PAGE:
At the reunion in the port district, one year after the clean-up operation by Hemet Shabab, cell phone pictures are used to compare what it looked like immediately after the disaster, and to debate with residents how to proceed. And to help everybody, computer courses are also held regularly at the headquarters of the small NGO


The cleanup effort after the August 4 explosion immediately benefited everyone, which is why it was so fulfilling. On the streets of Bourj Hammoud, car alarms shrieked and children screamed. “At first I thought a gas tank had exploded. Then, that we’d been attacked by a fighter jet,” says Mohammed. “It took a while for me to realize what had happened.” He found his parents unhurt, and his brother wasn’t injured either.

That night, the volunteers informed as many people in the neighborhood as they could about the whereabouts of their family members. The next morning, Mohammed posted a message on Facebook saying: “We’re going to go help those who need it most. Meet us at Martyrs’ Square.” Equipped with dustpans, brooms and garbage bags, the Hemet Shabab crew spent 20 days in the neighborhoods near the port before returning to Bourj Hammoud.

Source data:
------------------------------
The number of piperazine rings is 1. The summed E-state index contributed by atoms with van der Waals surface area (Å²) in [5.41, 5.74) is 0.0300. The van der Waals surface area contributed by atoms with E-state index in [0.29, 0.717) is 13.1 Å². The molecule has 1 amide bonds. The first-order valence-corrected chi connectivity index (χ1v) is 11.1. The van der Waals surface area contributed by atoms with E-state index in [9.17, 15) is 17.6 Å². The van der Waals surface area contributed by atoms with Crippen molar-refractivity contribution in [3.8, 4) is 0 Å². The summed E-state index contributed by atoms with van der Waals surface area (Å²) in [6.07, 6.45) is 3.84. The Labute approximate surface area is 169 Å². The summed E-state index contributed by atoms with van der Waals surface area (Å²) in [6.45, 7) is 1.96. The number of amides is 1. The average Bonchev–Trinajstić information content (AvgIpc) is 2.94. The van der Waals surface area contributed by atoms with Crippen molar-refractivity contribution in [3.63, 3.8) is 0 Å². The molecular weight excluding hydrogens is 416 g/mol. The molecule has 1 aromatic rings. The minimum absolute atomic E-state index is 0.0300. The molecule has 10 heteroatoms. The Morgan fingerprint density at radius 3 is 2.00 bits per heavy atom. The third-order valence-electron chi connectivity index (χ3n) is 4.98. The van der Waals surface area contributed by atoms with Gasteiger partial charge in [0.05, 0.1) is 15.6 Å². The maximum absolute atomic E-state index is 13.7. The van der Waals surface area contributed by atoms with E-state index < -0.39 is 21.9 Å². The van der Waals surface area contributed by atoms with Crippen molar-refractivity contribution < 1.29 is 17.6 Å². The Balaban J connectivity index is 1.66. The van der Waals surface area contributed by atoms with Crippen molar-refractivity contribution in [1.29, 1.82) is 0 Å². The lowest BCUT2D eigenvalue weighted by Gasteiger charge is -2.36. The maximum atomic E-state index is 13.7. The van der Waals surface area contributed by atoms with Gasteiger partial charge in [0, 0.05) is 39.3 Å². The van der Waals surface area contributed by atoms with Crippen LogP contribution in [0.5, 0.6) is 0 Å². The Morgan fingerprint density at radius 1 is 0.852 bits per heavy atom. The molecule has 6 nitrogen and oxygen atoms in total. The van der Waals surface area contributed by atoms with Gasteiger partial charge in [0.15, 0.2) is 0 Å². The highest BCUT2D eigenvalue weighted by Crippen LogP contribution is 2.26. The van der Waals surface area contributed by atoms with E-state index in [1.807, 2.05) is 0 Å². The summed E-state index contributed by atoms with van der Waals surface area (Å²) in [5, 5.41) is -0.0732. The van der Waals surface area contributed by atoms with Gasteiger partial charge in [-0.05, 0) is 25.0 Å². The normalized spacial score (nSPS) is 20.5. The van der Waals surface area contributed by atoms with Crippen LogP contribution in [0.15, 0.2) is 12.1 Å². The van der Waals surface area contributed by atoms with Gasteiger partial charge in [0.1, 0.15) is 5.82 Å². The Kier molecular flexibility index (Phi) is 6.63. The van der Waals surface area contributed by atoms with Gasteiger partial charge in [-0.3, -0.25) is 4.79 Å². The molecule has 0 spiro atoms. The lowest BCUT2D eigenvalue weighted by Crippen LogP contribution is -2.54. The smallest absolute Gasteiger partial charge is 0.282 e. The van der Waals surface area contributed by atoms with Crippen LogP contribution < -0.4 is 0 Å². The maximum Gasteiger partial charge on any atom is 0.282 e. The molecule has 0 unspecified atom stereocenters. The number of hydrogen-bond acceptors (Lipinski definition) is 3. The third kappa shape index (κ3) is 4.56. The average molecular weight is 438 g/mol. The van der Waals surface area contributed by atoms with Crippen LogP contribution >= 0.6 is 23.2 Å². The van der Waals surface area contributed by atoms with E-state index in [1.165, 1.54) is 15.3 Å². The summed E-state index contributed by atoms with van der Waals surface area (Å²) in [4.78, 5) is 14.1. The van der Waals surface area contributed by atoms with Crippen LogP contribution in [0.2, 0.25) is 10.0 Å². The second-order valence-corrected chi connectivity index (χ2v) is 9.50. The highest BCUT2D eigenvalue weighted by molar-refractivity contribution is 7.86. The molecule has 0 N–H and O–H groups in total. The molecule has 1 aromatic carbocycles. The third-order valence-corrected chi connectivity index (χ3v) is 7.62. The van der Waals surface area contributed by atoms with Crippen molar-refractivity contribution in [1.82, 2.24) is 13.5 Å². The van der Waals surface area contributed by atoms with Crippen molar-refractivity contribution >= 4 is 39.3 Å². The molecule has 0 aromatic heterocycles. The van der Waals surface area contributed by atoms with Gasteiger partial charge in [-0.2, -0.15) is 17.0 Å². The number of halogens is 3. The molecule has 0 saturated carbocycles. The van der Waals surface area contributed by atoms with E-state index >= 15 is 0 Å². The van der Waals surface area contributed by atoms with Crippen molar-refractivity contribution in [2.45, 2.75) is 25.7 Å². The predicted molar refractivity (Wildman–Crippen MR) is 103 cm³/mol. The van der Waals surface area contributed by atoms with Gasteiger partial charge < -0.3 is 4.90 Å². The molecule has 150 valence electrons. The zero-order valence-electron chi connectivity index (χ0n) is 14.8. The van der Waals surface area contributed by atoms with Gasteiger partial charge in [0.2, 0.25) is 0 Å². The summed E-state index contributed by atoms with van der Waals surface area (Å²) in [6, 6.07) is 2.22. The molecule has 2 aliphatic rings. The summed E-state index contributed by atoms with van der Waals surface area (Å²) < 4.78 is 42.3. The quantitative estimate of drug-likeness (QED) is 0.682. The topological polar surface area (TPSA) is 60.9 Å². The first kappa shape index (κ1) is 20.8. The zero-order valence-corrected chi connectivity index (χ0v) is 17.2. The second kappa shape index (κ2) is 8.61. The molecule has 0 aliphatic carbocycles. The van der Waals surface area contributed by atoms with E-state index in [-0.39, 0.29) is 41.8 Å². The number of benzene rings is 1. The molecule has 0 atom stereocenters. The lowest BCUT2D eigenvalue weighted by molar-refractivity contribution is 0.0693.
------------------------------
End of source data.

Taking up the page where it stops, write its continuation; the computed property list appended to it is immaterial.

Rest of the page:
- Thore Schröder


From his small convenience store, Vasken Jebidelikian supplies his neighborhood with fruit and vegetables. His children, and then his wife, emigrated to Sydney. In the wake of August 4, 2020, why is he still in Beirut?
What keeps him there?


it would all be even worse”

– Vasken Jebidelikian

“If it wasn’t for God,

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In the few hours that Vasken Jebidelikian is not in his store, he tries to relax watching television